Avastin Should No Longer Be Used On Breast Cancer Patients, FDA Says

Jun 29, 2011, 14:09 by Sarah Long

Cancer drug Avastin should no longer be used in breast cancer patients, a board of cancer experts representing the Food and Drug Administration ruled Wednesday for a second time.

The decision came less than a year after the same panel made the same conclusion, Fox News reports.

Although a handful of breast cancer patients testified that Avastin helped in treating their metastatic breast cancer, the six panel members voted unanimously that Avastin's risks outweighed the benefits and its approval should be withdrawn.

"I think we all wanted Avastin to succeed but the reality is that these studies did not bear out that hope," said Natalie Compagni-Portis, the lone patient representative on the FDA panel, as reported by Fox News.

Although the vote is not binding and FDA Commissioner Margaret Hamburg will make the final decision, outraged patients in the audience shouted at the FDA panelists after the decision was made.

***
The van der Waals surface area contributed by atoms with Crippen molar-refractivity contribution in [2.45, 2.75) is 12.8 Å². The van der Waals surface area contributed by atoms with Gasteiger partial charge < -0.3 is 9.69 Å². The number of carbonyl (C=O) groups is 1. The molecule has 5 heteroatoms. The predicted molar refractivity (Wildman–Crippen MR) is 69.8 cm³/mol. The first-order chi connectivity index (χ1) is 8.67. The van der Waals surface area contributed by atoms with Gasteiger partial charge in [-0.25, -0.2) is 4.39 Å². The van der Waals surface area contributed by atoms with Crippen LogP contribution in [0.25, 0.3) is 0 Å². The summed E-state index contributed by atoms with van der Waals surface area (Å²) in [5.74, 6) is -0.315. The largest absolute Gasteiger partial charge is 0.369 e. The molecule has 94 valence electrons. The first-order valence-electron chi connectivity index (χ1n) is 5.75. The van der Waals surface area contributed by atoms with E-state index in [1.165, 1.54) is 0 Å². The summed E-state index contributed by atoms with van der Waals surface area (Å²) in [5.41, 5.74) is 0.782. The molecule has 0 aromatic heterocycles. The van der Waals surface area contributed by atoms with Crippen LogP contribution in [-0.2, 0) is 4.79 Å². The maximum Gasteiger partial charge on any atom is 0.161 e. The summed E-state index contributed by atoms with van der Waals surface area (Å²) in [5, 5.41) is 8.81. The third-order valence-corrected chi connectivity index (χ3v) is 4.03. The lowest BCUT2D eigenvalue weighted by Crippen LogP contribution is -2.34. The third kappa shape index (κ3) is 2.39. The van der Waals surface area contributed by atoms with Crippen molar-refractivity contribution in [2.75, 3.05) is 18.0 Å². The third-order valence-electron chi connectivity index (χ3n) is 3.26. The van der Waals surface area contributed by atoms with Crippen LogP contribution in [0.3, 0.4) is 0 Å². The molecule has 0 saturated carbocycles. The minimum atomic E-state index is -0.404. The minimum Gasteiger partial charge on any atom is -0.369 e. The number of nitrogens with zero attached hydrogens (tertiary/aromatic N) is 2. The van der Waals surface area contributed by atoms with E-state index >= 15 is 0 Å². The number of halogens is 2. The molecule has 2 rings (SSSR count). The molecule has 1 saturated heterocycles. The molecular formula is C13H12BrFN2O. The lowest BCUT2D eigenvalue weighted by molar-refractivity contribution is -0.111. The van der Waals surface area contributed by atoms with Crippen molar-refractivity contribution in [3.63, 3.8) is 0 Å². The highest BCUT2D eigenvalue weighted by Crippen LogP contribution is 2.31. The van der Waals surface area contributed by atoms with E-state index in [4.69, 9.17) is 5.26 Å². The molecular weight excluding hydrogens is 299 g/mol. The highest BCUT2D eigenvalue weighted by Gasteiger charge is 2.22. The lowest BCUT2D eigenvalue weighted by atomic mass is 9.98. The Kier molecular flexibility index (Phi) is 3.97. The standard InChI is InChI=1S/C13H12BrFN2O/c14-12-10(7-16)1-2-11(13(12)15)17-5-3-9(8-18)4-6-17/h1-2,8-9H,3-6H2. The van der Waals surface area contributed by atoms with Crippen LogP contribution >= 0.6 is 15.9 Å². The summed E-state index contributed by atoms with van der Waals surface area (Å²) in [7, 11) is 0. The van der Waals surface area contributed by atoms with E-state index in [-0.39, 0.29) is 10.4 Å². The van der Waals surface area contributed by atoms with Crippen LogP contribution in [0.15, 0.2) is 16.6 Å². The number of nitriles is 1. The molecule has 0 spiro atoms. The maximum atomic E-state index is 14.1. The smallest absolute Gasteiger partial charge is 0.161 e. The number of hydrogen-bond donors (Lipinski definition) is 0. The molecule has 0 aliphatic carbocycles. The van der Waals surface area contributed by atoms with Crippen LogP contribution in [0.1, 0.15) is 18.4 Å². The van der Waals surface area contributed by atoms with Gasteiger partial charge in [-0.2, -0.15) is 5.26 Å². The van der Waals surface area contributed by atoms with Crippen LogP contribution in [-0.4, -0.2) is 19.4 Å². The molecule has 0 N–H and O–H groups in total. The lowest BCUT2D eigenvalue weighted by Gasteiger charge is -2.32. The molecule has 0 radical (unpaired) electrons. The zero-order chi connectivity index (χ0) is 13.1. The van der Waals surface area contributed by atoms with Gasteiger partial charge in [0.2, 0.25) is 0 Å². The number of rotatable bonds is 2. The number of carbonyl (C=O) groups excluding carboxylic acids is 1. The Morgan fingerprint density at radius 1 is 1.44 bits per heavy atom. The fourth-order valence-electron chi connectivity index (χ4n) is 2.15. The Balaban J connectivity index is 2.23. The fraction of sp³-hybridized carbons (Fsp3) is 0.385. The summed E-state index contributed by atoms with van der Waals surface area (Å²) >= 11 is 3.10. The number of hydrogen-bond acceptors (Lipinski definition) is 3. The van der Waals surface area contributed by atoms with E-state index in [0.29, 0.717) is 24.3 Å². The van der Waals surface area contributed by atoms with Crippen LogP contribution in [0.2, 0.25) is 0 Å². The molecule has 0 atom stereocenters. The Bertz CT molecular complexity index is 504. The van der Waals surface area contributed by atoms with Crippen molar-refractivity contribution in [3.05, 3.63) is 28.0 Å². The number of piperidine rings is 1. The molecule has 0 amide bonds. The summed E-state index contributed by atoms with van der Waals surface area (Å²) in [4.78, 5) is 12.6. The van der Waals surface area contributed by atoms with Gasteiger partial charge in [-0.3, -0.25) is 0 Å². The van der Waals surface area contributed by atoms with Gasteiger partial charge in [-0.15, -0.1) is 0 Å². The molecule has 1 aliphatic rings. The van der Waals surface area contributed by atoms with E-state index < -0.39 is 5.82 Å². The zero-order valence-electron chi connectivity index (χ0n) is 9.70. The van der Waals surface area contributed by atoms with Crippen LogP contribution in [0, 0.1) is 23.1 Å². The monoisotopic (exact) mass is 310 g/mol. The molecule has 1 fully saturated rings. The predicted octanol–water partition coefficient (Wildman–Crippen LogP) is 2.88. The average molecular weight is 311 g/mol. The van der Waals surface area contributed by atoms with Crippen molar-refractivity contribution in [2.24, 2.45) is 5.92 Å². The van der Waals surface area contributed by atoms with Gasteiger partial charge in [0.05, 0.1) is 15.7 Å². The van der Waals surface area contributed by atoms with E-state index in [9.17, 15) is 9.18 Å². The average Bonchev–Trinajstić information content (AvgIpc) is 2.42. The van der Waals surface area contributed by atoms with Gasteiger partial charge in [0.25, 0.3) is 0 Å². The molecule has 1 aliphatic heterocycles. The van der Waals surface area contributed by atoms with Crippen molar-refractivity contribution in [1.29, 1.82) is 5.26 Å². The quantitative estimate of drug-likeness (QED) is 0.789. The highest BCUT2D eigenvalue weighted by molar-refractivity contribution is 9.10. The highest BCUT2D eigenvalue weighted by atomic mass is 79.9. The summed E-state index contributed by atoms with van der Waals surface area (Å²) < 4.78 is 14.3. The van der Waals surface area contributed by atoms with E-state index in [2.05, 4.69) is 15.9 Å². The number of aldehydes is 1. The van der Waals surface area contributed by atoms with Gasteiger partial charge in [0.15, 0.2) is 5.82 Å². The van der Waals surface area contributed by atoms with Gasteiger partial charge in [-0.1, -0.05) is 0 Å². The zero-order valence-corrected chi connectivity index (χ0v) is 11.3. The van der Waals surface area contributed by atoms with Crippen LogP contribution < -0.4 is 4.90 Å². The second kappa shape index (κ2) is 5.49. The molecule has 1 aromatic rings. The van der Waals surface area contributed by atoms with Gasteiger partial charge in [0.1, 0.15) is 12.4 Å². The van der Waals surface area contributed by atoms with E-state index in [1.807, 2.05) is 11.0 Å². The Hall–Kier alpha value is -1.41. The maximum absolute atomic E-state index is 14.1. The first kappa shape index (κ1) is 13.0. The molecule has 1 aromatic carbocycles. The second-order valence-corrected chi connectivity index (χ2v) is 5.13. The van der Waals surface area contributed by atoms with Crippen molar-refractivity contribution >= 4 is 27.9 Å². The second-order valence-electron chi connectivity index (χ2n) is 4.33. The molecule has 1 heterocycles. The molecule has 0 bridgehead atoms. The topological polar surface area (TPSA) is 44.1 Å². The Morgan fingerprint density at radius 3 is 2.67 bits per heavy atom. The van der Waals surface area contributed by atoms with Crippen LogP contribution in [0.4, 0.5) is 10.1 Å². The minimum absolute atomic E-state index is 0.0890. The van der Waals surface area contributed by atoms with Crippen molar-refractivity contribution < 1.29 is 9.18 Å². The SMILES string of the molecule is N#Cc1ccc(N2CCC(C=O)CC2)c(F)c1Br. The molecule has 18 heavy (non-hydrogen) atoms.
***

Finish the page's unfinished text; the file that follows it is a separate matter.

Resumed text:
"What do you want us to take!? We have nothing else!" shouted Christi Turnage, of Madison, Miss. Turnage said her cancer has been undetectable for more than two years since starting therapy with Avastin, Fox News reports.

The FDA granted an accelerated conditional approval for Avastin in February 2008 to treat late-stage breast cancer patients, ABC News reports. It had been suggested that the drug slowed the progression of the disease and improved overall survival.

But results from four trials that enrolled more than 3,000 women found no significant reduction in progression of the disease or improvement of death rates among those who took Avastin and underwent chemotherapy, ABC News reports.

Avastin is FDA-approved for various types of colon, lung, kidney and brain cancer, which are not part of the debate. Doctors will still be allowed to prescribe Avastin for breast cancer, though insurers may not pay for it, Fox News reports.